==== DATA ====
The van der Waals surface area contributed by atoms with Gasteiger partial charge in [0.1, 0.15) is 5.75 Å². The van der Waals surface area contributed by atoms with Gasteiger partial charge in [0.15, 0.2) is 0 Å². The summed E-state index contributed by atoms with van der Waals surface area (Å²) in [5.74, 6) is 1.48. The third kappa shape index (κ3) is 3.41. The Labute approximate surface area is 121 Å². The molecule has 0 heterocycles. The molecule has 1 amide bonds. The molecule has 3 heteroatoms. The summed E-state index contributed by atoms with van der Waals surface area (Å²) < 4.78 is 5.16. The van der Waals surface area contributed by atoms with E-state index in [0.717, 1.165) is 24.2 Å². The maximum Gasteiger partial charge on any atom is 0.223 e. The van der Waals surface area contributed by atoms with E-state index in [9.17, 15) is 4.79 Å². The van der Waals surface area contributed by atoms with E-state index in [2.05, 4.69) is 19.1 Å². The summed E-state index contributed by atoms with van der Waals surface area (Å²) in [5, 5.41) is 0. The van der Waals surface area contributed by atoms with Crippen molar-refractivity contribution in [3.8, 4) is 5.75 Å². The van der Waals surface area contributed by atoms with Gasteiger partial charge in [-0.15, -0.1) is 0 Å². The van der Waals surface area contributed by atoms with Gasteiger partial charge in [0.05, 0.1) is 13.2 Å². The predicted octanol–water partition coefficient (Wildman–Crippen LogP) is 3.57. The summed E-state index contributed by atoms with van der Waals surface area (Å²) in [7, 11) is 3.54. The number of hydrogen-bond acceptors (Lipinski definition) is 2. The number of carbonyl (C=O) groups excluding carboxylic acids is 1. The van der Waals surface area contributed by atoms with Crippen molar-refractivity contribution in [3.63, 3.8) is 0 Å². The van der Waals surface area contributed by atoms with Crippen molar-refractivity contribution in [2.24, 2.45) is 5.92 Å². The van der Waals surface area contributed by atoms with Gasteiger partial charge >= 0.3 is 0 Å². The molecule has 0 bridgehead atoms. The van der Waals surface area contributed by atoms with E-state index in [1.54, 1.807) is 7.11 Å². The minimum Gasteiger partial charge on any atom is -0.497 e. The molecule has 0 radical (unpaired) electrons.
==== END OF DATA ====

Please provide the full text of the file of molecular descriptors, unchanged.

The van der Waals surface area contributed by atoms with Gasteiger partial charge in [0.1, 0.15) is 5.75 Å². The van der Waals surface area contributed by atoms with Gasteiger partial charge in [0.15, 0.2) is 0 Å². The summed E-state index contributed by atoms with van der Waals surface area (Å²) in [5.74, 6) is 1.48. The third kappa shape index (κ3) is 3.41. The Labute approximate surface area is 121 Å². The molecule has 0 heterocycles. The molecule has 1 amide bonds. The molecule has 3 heteroatoms. The summed E-state index contributed by atoms with van der Waals surface area (Å²) < 4.78 is 5.16. The van der Waals surface area contributed by atoms with E-state index in [0.717, 1.165) is 24.2 Å². The maximum Gasteiger partial charge on any atom is 0.223 e. The van der Waals surface area contributed by atoms with E-state index in [9.17, 15) is 4.79 Å². The van der Waals surface area contributed by atoms with E-state index in [2.05, 4.69) is 19.1 Å². The summed E-state index contributed by atoms with van der Waals surface area (Å²) in [5, 5.41) is 0. The van der Waals surface area contributed by atoms with Crippen molar-refractivity contribution in [3.8, 4) is 5.75 Å². The van der Waals surface area contributed by atoms with Gasteiger partial charge in [-0.15, -0.1) is 0 Å². The van der Waals surface area contributed by atoms with Gasteiger partial charge in [0.05, 0.1) is 13.2 Å². The predicted octanol–water partition coefficient (Wildman–Crippen LogP) is 3.57. The summed E-state index contributed by atoms with van der Waals surface area (Å²) in [7, 11) is 3.54. The number of hydrogen-bond acceptors (Lipinski definition) is 2. The number of carbonyl (C=O) groups excluding carboxylic acids is 1. The van der Waals surface area contributed by atoms with Crippen molar-refractivity contribution in [3.63, 3.8) is 0 Å². The van der Waals surface area contributed by atoms with Crippen molar-refractivity contribution in [2.24, 2.45) is 5.92 Å². The van der Waals surface area contributed by atoms with Gasteiger partial charge >= 0.3 is 0 Å². The molecule has 0 bridgehead atoms. The van der Waals surface area contributed by atoms with E-state index in [1.54, 1.807) is 7.11 Å². The minimum Gasteiger partial charge on any atom is -0.497 e. The molecule has 0 radical (unpaired) electrons.